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Erik Visits an American Grave, Part 922

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This is the grave of J.L. Wilkinson.

Born in 1878 in Algona, Iowa, J.L. Wilkinson grew up in a middle class home. His father was a school superintendent and then an insurance executive. But his son had more romantic dreams than insurance. He loved baseball. He really wanted to play the sport. He was a very promising pitcher and played for a number of semi-pro and corporate teams in the Midwest And then….he broke his wrist. In these years, you hurt your arm, forget about it, you were finished. So that was the end of his dream. He switched to shortstop for awhile, but he wasn’t nearly as good as he was a pitcher, particularly because he was a bad hitter.

But Wilkinson still loved baseball. So he started putting together barnstorming teams that he would manage. Barnstorming was a huge part of baseball in these years, including with major league players doing it in the offseason in the warmer states and Latin America. This is still largely the pre-mass entertainment years. Movies were rising but not that common in the smaller towns. Radio wasn’t here yet. So baseball was a real entertainment and there was a nearly insatiable demand for it at the local level. A barnstorming team came to town, there was something to do. This is what Wilkinson tapped into, starting in 1909 with a woman’s baseball team. In 1912, he created something called the All Nations Club, which was a team made up of people from a variety of ethnicities, the kind of mixed team that could never play in the major leagues, but could on the barnstorming circuit. This team not only had native-born whites, but also Native Americans, African Americans, Chinese, Japanese, Hawaiians, Frenchmen, Cubans, Filipinos, Scotsmen, and Germans. No one had really done this before. And yeah, it was a stunt. Welcome to barnstorming! This was a pretty prominent team until World War I, when most of the players got drafted or volunteered for the military. The players on the team included early Cuban legends Jose Mendez and Cristóbal Torriente.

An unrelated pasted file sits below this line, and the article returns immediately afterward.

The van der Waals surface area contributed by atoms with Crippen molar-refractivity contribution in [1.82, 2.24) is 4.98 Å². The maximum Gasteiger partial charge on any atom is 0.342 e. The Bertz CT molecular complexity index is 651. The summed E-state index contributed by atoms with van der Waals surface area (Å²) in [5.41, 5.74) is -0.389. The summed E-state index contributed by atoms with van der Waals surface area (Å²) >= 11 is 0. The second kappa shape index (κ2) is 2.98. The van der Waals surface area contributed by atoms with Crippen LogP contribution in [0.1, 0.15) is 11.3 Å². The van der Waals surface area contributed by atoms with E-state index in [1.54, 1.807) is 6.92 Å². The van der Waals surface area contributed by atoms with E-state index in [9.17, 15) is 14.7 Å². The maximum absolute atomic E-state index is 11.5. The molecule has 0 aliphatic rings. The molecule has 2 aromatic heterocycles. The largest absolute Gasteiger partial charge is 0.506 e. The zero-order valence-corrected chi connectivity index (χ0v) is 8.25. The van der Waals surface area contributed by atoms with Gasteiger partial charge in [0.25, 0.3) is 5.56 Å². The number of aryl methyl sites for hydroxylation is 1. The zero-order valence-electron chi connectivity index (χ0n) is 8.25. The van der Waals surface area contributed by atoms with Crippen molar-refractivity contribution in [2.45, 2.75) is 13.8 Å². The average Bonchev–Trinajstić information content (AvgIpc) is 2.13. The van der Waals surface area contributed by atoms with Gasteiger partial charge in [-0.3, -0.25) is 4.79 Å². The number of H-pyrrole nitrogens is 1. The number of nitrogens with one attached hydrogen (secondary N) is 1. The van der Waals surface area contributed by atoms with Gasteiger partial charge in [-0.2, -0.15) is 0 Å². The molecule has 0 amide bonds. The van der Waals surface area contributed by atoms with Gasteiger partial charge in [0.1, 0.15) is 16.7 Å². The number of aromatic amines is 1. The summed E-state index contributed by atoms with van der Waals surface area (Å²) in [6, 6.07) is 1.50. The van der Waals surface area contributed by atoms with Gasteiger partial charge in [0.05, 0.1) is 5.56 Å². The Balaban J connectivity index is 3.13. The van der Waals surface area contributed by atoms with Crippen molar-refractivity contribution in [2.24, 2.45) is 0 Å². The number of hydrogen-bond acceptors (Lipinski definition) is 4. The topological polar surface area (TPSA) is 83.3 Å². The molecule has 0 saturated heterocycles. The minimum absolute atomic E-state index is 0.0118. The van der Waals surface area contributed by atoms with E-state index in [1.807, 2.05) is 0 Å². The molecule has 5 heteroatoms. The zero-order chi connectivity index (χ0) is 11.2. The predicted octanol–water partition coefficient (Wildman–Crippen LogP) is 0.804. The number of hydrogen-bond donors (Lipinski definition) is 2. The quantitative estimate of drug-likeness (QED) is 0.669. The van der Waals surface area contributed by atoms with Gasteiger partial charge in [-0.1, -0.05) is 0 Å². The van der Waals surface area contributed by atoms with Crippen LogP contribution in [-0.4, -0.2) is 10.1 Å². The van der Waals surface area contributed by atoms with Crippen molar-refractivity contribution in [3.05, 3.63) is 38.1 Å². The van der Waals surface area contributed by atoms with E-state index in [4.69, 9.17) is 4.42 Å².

Soon, Wilkinson turned to Black teams, despite being a white guy. This was very unusual for the time. In 1920, he became the owner of the Kansas City Monarchs, which would become one of the iconic teams of the Negro Leagues. He built the Monarchs from some of the best players on the All Nations. Rube Foster founded the National Negro Leagues and he only trusted one white man to own a team and treat the players with respect and dignity–J.L. Wilkinson. The two owners were quite close and Wilkinson was one of Foster’s major advisors. It was not easy to make these teams work. The talent was there, absolutely. The finances were tougher. Teams came and went all the time. The Monarchs won their first Negro World Series in 1924, the first of four under Wilkinson.